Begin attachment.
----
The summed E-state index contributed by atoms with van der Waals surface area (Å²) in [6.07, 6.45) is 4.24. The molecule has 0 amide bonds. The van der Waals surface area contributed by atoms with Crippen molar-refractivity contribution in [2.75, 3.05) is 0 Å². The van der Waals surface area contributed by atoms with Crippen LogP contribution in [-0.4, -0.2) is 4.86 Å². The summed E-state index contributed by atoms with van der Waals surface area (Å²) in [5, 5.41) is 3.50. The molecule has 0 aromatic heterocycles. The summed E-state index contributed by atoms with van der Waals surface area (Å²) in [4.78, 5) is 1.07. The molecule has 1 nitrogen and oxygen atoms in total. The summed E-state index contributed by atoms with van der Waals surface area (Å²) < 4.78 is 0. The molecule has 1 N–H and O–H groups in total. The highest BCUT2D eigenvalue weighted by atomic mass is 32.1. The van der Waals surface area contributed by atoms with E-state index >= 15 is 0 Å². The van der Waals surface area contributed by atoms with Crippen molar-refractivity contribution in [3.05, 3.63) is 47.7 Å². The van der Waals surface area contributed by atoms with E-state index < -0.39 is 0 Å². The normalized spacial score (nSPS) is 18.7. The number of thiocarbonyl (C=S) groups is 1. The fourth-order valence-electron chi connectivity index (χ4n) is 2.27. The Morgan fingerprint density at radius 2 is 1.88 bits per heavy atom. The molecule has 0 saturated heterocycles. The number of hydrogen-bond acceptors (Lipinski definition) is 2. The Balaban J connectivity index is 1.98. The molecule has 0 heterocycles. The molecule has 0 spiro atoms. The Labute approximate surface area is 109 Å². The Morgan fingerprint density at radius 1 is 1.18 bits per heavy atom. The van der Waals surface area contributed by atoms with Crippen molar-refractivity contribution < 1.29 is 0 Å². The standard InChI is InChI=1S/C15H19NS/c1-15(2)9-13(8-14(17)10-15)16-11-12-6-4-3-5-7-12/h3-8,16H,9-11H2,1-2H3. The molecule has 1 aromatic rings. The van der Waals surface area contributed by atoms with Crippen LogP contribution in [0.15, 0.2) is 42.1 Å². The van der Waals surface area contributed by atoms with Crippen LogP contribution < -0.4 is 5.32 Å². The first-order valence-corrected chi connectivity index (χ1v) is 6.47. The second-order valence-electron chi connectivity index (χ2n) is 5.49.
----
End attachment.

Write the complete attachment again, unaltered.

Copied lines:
The summed E-state index contributed by atoms with van der Waals surface area (Å²) in [6.07, 6.45) is 4.24. The molecule has 0 amide bonds. The van der Waals surface area contributed by atoms with Crippen molar-refractivity contribution in [2.75, 3.05) is 0 Å². The van der Waals surface area contributed by atoms with Crippen LogP contribution in [-0.4, -0.2) is 4.86 Å². The summed E-state index contributed by atoms with van der Waals surface area (Å²) in [5, 5.41) is 3.50. The molecule has 0 aromatic heterocycles. The summed E-state index contributed by atoms with van der Waals surface area (Å²) in [4.78, 5) is 1.07. The molecule has 1 nitrogen and oxygen atoms in total. The summed E-state index contributed by atoms with van der Waals surface area (Å²) < 4.78 is 0. The molecule has 1 N–H and O–H groups in total. The highest BCUT2D eigenvalue weighted by atomic mass is 32.1. The van der Waals surface area contributed by atoms with E-state index >= 15 is 0 Å². The van der Waals surface area contributed by atoms with Crippen molar-refractivity contribution in [3.05, 3.63) is 47.7 Å². The van der Waals surface area contributed by atoms with E-state index < -0.39 is 0 Å². The normalized spacial score (nSPS) is 18.7. The number of thiocarbonyl (C=S) groups is 1. The fourth-order valence-electron chi connectivity index (χ4n) is 2.27. The Morgan fingerprint density at radius 2 is 1.88 bits per heavy atom. The molecule has 0 saturated heterocycles. The number of hydrogen-bond acceptors (Lipinski definition) is 2. The Balaban J connectivity index is 1.98. The molecule has 0 heterocycles. The molecule has 0 spiro atoms. The Labute approximate surface area is 109 Å². The Morgan fingerprint density at radius 1 is 1.18 bits per heavy atom. The van der Waals surface area contributed by atoms with Crippen molar-refractivity contribution < 1.29 is 0 Å². The standard InChI is InChI=1S/C15H19NS/c1-15(2)9-13(8-14(17)10-15)16-11-12-6-4-3-5-7-12/h3-8,16H,9-11H2,1-2H3. The molecule has 1 aromatic rings. The van der Waals surface area contributed by atoms with Crippen LogP contribution in [0.15, 0.2) is 42.1 Å². The van der Waals surface area contributed by atoms with Crippen LogP contribution < -0.4 is 5.32 Å². The first-order valence-corrected chi connectivity index (χ1v) is 6.47. The second-order valence-electron chi connectivity index (χ2n) is 5.49.